Thursday, 18 May 2017

The Island Of Doctor Moreau - H G Wells


Jung called it 'synchronicity', meaning the underlying connection between disparate people, events, objects and places. The pattern of coincidences. I was listening to an album called Search And Destroy: A Punk Lounge Experience by a Swedish singer called Sofia and on it was an ambient version of the song Mongoloid by Devo who were mentioned in a book I was reading at the time called New York Rocker by Blondie bassist Gary Valentine where he said the line "Are we not men?" by Devo is taken from the 1930s film of H G Wells' novel The Island Of Doctor Moreau.
The following week I was talking to Stacia Blake, who used to dance on stage with Hawkwind and she pointed me in the direction of a second-hand bookshop I'd never been to before. In that bookshop I found a whole load of Michael Moorcock books who was, of course, once very involved with Hawkwind himself. But whilst there I also found a copy of Heart Of Darkness by Joseph Conrad, and a copy of The Island Of Doctor Moreau by H G Wells which, naturally, I bought. It felt as if I should.

I take it everyone knows who H G Wells is and some of the books he wrote? The Invisible Man? War Of The Worlds? The Time Machine? A fair few of us may have seen the film versions of these works but how many of us have actually read any of the books? I for one have never done so, for sure. I acknowledge there's not enough time in the world to read everything that's ever been written, but H G Wells? He's a classic, world-famous writer. I thought then, that it was time to put this right and it seemed as if Jung's theory of synchronicity (along with Stacia, the nude dancer from Hawkwind) was coming into play to make this happen.

The first thing to do was obviously to check out the "Are we not men?" line and the connection to Devo. And well, well, well. Gary Valentine wasn't wrong. There it was:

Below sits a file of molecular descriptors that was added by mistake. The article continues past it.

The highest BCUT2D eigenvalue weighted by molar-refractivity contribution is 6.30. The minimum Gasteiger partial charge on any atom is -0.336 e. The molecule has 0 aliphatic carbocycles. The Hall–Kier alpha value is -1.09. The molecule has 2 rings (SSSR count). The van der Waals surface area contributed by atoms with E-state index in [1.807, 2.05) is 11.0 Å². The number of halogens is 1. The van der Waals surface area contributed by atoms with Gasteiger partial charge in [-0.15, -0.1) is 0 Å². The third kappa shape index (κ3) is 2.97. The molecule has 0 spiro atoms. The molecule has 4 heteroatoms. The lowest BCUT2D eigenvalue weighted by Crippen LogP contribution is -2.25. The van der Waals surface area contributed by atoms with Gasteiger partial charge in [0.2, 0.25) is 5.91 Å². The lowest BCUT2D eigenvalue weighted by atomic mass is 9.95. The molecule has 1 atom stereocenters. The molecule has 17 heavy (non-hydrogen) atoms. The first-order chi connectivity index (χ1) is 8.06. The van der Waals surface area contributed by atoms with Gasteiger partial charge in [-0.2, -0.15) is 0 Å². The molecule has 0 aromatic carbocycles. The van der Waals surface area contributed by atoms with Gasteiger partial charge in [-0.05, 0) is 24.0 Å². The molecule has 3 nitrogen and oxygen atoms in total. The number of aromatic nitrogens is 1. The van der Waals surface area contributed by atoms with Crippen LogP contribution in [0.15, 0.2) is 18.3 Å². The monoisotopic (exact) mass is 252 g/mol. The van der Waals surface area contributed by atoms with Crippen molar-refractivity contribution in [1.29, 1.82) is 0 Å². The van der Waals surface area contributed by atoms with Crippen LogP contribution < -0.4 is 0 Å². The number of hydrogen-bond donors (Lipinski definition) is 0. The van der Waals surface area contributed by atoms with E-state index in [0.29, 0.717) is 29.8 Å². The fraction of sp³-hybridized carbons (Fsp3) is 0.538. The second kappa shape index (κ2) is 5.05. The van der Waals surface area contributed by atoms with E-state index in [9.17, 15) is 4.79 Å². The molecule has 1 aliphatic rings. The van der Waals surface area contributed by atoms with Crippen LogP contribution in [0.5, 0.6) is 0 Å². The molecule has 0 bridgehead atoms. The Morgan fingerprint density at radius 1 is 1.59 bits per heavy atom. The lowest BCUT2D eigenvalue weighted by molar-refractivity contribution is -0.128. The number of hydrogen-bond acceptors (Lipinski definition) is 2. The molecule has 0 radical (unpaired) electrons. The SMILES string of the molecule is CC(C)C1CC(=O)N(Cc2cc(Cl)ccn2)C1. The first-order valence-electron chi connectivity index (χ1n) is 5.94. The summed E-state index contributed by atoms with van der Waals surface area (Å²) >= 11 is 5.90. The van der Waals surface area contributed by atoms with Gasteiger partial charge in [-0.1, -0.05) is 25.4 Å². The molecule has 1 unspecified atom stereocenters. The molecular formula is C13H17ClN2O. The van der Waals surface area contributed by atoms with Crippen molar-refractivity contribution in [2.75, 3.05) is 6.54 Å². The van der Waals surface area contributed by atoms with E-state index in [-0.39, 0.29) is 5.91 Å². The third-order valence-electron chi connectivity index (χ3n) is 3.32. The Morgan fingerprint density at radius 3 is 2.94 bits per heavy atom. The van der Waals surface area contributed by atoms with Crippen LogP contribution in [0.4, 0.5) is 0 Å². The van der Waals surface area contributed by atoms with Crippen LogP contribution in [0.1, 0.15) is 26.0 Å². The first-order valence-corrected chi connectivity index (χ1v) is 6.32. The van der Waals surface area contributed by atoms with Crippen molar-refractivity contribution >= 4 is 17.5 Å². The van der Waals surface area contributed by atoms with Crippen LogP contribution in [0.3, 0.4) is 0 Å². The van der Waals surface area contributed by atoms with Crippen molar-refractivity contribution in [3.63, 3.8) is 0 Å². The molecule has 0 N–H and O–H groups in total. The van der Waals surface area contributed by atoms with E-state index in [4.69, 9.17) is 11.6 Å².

'Not to go on all-Fours; that is the Law. Are we not Men? Not to suck up Drink; that is the Law. Are we not Men? Not to eat Flesh nor Fish; that is the Law. Are we not Men? Not to claw Bark of Trees; that is the Law. Are we not Men? Not to chase other Men; that is the Law. Are we not Men?'
These lines are chanted-out by the Beast People, a tribe of crippled and grotesque animals who have been transformed into half-humans via the vivisection experiments of a scientist by the name of Doctor Moreau.
Cast out by his peer group in the scientific community of London due to his unethical methods, Moreau has set up camp on an isolated island in the Pacific where he is free to continue his pursuits without interference. Into the mix comes Edward Pendrick, a lone survivor of a shipwreck who, finding himself stranded on the island bears witness to the last days of Moreau's self-made, jungle kingdom.

Seeing as how The Island Of Doctor Moreau was first published in 1896, H G Wells was obviously years ahead of his time and for good reason is cited as 'a father of science-fiction'. The book entertains such themes as morality, man's relationship to animals, science, vivisection and - most importantly - the subject of pain in regard to man's perception of it applying to himself, other creatures and its role in the universe.
It's interesting to remember that Charles Darwin's The Origin Of Species had only been published just over thirty years earlier so the theory of evolution and natural selection was still relatively new when Wells wrote his book. The significance of this is shown in the way Wells looks at the link between animals and men purely through the prism of science, without bringing god and religion into the equation.

It's easy to see a lot of metaphors in The Island Of Doctor Moreau though whether they're intentional metaphors created deliberately by Wells is another question. Does Moreau symbolise God? Is Moreau's laboratory (referred to by the Beast People as 'The House Of Pain') a metaphor for the world? Is the whole book a critique of vivisection and a warning of what could happen if science is given free rein to do as it pleases?
There's a creeping feeling of sickness throughout the whole book and you realise once you've finished it that what you've just read isn't so much science fiction but a horror story. This then leads to an unspoken link between it and Joseph Conrad's Heart Of Darkness (published three years later) that has that same creeping sickness feel about it. In Conrad's book, Kurtz (as played by Marlon Brando in Apocalypse Now, of course) like Moreau has also had free rein to create his own jungle kingdom; ending with Kurtz' dying words of 'The horror! The horror!'
Of the two, Conrad's is the better book but an underlying connection is there.

Swedish ambient Punk, Devo, Blondie, H G Wells, Hawkwind, Michael Moorcock, Joseph Conrad.
Synchronicity, in other words.
John Serpico

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